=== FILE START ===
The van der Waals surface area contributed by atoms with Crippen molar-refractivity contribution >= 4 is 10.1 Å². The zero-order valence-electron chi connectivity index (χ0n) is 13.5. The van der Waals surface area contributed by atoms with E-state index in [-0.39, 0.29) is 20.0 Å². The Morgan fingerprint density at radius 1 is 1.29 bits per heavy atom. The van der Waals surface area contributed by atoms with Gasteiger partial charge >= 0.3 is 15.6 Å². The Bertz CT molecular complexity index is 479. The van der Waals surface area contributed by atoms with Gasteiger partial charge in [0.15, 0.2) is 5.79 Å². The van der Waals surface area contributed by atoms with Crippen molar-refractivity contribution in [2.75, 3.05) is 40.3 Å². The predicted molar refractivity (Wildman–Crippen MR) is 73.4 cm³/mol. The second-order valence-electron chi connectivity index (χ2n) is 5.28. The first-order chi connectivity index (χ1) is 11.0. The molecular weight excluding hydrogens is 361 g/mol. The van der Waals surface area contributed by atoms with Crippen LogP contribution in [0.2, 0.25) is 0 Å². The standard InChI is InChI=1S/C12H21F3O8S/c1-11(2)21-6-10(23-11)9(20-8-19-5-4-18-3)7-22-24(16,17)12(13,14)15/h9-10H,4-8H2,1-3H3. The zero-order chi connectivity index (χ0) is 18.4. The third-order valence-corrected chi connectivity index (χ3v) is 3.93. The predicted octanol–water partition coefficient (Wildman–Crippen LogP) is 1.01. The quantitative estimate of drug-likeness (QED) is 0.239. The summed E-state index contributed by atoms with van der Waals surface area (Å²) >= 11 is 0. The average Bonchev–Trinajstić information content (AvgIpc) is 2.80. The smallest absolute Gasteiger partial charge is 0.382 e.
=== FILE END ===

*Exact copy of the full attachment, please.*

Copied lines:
The van der Waals surface area contributed by atoms with Crippen molar-refractivity contribution >= 4 is 10.1 Å². The zero-order valence-electron chi connectivity index (χ0n) is 13.5. The van der Waals surface area contributed by atoms with E-state index in [-0.39, 0.29) is 20.0 Å². The Morgan fingerprint density at radius 1 is 1.29 bits per heavy atom. The van der Waals surface area contributed by atoms with Gasteiger partial charge >= 0.3 is 15.6 Å². The Bertz CT molecular complexity index is 479. The van der Waals surface area contributed by atoms with Gasteiger partial charge in [0.15, 0.2) is 5.79 Å². The van der Waals surface area contributed by atoms with Crippen molar-refractivity contribution in [2.75, 3.05) is 40.3 Å². The predicted molar refractivity (Wildman–Crippen MR) is 73.4 cm³/mol. The second-order valence-electron chi connectivity index (χ2n) is 5.28. The first-order chi connectivity index (χ1) is 11.0. The molecular weight excluding hydrogens is 361 g/mol. The van der Waals surface area contributed by atoms with Crippen LogP contribution in [0.2, 0.25) is 0 Å². The standard InChI is InChI=1S/C12H21F3O8S/c1-11(2)21-6-10(23-11)9(20-8-19-5-4-18-3)7-22-24(16,17)12(13,14)15/h9-10H,4-8H2,1-3H3. The zero-order chi connectivity index (χ0) is 18.4. The third-order valence-corrected chi connectivity index (χ3v) is 3.93. The predicted octanol–water partition coefficient (Wildman–Crippen LogP) is 1.01. The quantitative estimate of drug-likeness (QED) is 0.239. The summed E-state index contributed by atoms with van der Waals surface area (Å²) >= 11 is 0. The average Bonchev–Trinajstić information content (AvgIpc) is 2.80. The smallest absolute Gasteiger partial charge is 0.382 e.